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All posts for the month July, 2016

108 E Allegan 100_edited-1

The Allegan Street side of the Wilson/Busch Building

On April 1, 1909 construction began on the new Wilson Building which was located on the south-east corner of Allegan Street and Washington Avenue. The structure was original three stories tall and completed in less than 5 months with the first occupants being John S. Wilson and Alex Andros who opened the BZB restaurant. The building was expanded in July of 1916 when two stories were added to the existing building and a five story extension was completed across the back.

The building was acquired in 1946 by Alfred A. Busch, Vice President of Busch Company, with Marston G. Busch was President. It is unclear if the building was owned by the business or the individual. The firm specialized in Jewelry and Optometry. Kind of an odd combination. The building’s dimensions were 22 feet on Washington Avenue and 99 feet on Allegan Street resulting in a long narrow building. In 1949 the tenants of the building were the Michigan Cab Company Dispatch office on the First Floor. On the second floor, office 201, W. Kendall Meade, Dentist; 205, William J.B. Hicks, Dentist; 206, William R. Lesher Company, Investments; 207-208, Kenney Brothers Real Estate and Insurance, Lucien B. Smith Agent; 300-308, Clyde Smith, McKnight and Lyman Insurance Agency; 307, National Fire Insurance Company; 310, Style Beauty Salon; 401, Sonotone of Lansing Hearing Aids and Mar-Vel Shop Dressmakers; 405, Merle Norman; 407-408, Michigan State Chiropractic Society; 409, Orlie, J. Munson, Architect and Garlock & Howland Architects; 501, H. Donald Bruce, lawyer; 503, Fidelity Life Insurance Company,; 506, CC Ludwig Real Estate and Harry F. Hittle, Lawyer; 508, Charles G. Loepke, Tailor;510 Hollywood Beauty Shop; and 511, Busch Company Workroom. From all accounts the Busch family was devoted to Lansing, with Marston maintain a home here until his death in October 1988, while Alfred passed away in Metro-Detroit in October 1961.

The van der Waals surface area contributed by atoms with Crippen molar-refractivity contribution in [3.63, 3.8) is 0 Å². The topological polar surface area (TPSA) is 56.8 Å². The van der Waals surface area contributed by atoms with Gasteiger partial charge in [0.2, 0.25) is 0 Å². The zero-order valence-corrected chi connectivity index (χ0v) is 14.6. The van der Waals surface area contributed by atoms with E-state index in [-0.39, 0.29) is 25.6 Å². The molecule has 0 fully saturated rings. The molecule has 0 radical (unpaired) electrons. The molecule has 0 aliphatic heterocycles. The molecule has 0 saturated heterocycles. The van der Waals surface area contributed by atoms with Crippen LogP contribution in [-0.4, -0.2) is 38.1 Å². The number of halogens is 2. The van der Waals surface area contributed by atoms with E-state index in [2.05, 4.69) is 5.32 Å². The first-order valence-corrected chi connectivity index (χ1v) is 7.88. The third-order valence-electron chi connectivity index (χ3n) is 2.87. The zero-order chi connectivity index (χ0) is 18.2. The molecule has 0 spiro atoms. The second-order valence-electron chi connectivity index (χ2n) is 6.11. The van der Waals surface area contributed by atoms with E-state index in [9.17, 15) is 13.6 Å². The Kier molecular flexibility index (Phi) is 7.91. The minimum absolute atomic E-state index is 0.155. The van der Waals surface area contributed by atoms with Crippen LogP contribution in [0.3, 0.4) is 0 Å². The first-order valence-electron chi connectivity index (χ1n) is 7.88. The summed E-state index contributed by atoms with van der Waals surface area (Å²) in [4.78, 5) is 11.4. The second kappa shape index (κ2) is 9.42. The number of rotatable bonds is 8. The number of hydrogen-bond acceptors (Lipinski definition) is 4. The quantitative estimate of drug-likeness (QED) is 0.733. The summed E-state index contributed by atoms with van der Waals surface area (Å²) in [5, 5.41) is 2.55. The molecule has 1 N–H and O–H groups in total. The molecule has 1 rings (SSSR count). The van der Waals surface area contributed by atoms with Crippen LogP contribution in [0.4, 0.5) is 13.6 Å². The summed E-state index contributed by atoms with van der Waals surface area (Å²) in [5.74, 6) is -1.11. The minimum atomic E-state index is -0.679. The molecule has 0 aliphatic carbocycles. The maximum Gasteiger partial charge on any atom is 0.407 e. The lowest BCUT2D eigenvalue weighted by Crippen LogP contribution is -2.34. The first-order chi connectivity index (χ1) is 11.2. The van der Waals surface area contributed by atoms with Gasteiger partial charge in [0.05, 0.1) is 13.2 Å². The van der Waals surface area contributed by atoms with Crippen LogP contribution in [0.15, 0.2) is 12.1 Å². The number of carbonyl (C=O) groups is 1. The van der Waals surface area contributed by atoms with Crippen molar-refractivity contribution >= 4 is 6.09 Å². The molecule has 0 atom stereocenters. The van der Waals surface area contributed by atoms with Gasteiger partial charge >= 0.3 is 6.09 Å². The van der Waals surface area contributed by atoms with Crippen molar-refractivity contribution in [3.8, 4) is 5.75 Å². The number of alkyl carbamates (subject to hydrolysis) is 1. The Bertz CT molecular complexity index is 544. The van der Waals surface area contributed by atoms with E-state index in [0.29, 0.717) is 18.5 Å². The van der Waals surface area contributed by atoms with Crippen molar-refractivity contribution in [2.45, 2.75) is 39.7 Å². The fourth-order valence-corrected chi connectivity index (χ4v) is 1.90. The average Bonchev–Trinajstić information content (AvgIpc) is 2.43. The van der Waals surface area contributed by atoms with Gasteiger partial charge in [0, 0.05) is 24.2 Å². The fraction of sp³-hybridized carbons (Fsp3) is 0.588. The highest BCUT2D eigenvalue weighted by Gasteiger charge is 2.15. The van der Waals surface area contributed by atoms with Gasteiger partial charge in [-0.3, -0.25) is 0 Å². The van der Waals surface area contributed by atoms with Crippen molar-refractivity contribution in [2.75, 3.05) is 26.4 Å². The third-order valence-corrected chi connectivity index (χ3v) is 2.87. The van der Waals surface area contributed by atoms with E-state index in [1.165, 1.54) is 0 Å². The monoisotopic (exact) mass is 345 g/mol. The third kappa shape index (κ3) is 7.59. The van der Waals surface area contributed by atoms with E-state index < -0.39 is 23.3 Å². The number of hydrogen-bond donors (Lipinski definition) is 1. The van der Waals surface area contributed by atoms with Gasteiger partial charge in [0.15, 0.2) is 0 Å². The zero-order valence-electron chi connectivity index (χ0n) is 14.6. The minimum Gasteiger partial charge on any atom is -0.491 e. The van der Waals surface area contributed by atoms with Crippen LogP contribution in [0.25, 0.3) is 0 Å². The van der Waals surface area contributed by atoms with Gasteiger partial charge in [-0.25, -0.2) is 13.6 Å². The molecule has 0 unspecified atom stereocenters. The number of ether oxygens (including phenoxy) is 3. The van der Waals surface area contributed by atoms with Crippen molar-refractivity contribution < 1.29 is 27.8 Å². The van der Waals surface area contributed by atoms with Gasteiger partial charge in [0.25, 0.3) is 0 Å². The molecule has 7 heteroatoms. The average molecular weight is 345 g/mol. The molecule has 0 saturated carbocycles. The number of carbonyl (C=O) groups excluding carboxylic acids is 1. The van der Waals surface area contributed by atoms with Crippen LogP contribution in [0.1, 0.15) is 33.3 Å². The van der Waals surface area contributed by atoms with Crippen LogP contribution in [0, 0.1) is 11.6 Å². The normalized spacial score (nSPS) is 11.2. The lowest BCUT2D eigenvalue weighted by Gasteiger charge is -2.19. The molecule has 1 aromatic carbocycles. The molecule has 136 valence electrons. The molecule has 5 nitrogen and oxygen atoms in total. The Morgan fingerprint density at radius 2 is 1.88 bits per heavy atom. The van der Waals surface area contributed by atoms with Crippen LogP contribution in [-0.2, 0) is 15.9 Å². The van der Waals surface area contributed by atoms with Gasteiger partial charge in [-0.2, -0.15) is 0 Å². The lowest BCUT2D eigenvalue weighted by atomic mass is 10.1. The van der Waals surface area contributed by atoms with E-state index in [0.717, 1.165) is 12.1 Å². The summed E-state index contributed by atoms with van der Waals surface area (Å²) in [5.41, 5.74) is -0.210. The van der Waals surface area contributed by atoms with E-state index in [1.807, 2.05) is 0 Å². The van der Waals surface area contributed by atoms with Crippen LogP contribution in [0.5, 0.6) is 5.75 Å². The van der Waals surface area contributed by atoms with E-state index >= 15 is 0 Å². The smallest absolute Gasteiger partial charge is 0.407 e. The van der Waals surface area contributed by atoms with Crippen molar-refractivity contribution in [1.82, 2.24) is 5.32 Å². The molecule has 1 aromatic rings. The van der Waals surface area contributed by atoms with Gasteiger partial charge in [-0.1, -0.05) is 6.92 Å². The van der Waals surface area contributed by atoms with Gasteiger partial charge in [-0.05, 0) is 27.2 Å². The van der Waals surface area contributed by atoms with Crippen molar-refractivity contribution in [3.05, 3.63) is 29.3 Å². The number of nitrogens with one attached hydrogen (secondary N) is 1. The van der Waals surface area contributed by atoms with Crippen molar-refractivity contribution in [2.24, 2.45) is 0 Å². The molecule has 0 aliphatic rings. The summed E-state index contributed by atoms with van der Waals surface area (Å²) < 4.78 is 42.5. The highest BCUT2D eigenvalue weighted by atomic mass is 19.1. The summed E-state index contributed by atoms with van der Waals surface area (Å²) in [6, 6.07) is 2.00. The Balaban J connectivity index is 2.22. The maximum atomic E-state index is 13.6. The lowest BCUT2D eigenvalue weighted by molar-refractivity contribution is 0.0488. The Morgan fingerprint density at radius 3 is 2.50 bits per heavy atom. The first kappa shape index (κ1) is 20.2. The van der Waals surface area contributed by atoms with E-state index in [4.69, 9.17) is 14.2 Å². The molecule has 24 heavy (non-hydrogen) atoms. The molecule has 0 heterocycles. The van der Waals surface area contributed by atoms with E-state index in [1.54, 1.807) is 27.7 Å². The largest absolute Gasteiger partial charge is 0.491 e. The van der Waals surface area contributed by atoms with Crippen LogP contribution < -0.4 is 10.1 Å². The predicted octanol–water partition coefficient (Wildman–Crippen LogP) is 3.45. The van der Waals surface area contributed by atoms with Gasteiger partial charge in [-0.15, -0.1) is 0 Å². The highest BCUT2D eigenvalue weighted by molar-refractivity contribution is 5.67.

201 S Washington 100_edited-1

The facade of the Busch building which demonstrates how ugly certain architectural modifications are. You can almost hear the conversation, “Hey Steve does this look good? Sure George it looks great.” Reaffirming a bad modification so not make it good. 

The Wilson/Busch building was torn down in June of 1965, well part of it was, 201 S. Washington fell to the wrecking ball, while the little five story addition that John Wilson added to the rear of 201 S. Washington still stands today, take a look at the building, the address is 110 E. Allegan. The building is described as little because it had a 22-foot frontage on Allegan and only went back 60 feet, the building is so narrow I am not sure it contains an elevator. A pretty nice looking building, kind of a shame its mate was torn down. (LSJ 9/1/1946 and LSJ 6/17/1975)

201 S Washington_edited-1

Ok trust me there is a Chase Bank at 201 S. Washington not a Bank 1, its an old image.

The building was replaced with a modern style structure that was designed for the First State Savings Association of East Lansing. The cost of the building was $260,000 in 1975. The new building was two stories in height, with a glass front and a work area, two conference rooms, an employee lounge, private offices and was 5,070 square feet. First State Savings Association of East Lansing was established in East Lansing on January 1, 1919 later through a series of mergers became part of the Great Lakes Bancorp the rest of its history is so convoluted that you would need an attorney to figure it out. All that can be said is that a Chase Bank is currently on the site and that First State Savings Association of East Lansing is now part of the TCF National Bank of Arizona. You have to love the United States banking system. (LSJ 6/20/1975 and usbanklocations.com)

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